Helen Thomas was born August 4th, 1920. Helen is an American author and a former news service reporter, Hearst Newspapers columnist and member of the White House Press Corps. For the past 57 years Helen served the correspondent, and more recently the bureau chief for United Press International (UPI).  During this time Helen covered every president of the United States, from the late years of Eisenhower to June 7, 2010 of Obama’s second year.

Helen was the first female member and president of the White House Correspondents Association, in 1975, Helen became the first female member of the Gridiron Club. Helen was also the first female officer of the National Press Club. During her years Helen has written 5 books; her latest was written with Craig Crawford: Listen Up, Mr. President: Everything You Always Wanted Your President to Know and Do.

Helen’s career was not quiet, by no means was it quiet. Helen had a similar problem as mine; the inability to know when to shut up or know when to hold her rather brash opinions to herself.  By her own admission to who seemed an autograph-seeker, Helen said “I’m covering the worst president in American history”. I am fairly certain those who read this now will look back at George W. Bush and agreed that Bush was politically handicapped.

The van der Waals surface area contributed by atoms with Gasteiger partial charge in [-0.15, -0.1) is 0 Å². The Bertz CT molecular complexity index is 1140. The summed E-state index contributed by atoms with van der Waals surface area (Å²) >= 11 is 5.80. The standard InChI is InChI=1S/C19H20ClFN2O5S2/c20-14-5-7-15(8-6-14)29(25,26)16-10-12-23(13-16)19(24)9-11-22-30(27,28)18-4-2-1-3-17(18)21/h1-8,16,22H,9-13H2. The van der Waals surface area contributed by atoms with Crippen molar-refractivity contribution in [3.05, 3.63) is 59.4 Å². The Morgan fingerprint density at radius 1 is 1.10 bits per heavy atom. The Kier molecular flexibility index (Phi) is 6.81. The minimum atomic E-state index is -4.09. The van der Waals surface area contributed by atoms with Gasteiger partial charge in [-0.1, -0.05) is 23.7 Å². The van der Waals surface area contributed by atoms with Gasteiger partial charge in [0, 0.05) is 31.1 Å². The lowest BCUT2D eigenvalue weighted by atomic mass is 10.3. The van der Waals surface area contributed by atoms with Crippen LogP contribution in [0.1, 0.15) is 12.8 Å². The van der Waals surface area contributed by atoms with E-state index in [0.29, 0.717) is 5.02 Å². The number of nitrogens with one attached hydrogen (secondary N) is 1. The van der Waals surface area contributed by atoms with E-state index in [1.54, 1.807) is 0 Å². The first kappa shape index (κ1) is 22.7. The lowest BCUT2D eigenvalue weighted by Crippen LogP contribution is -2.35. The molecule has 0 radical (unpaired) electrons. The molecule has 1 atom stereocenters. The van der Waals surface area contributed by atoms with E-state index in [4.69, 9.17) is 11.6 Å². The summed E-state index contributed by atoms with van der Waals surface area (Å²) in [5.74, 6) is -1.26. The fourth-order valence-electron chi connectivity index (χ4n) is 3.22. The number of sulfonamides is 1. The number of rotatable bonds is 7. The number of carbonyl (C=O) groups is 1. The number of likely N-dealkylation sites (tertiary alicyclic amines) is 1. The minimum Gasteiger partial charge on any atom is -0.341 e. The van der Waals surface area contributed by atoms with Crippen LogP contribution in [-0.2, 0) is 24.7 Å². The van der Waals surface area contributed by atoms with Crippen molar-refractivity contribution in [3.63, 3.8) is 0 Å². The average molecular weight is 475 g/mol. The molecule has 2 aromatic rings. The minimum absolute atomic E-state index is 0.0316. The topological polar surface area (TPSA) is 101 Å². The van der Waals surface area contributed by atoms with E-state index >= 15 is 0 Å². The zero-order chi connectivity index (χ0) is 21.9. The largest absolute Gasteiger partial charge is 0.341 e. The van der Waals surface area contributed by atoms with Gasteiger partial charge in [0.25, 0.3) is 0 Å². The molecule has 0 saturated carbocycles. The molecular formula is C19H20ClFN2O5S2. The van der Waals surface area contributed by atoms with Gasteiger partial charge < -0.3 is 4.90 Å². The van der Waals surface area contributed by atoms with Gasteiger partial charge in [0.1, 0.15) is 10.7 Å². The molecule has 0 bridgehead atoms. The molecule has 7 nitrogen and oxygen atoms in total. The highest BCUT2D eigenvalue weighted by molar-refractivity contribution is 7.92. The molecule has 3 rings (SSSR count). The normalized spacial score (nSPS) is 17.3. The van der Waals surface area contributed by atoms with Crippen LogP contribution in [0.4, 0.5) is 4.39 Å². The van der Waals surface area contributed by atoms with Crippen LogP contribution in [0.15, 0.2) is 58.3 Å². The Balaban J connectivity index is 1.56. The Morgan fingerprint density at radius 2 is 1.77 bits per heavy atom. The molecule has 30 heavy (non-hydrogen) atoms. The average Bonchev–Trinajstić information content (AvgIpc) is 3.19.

Those who remember Bush’s inability to keep his reasoning straight as to why he started the war with Iraq, will enjoy the question Helen asked Bush on March 21, 2006; “I’d like to ask you, Mr. President, your decision to invade Iraq has caused the deaths of thousands of Americans and Iraqis, wounds of Americans and Iraqis for a lifetime. Every reason given, publicly at least, has turned out not to be true. My question is: Why did you really want to go to war? From the moment you stepped into the White House, from your Cabinet…your Cabinet officers, intelligence people, and so forth…what was your real reason? You have said it wasn’t oil…quest for oil, it hasn’t been Israel, or anything else. What was it?” I’d like to know the same reason, however Bush responded by discussing the War on Terror, stated as a reason for the invasion that Saddam Hussein chose to deny inspectors and not to disclose required information.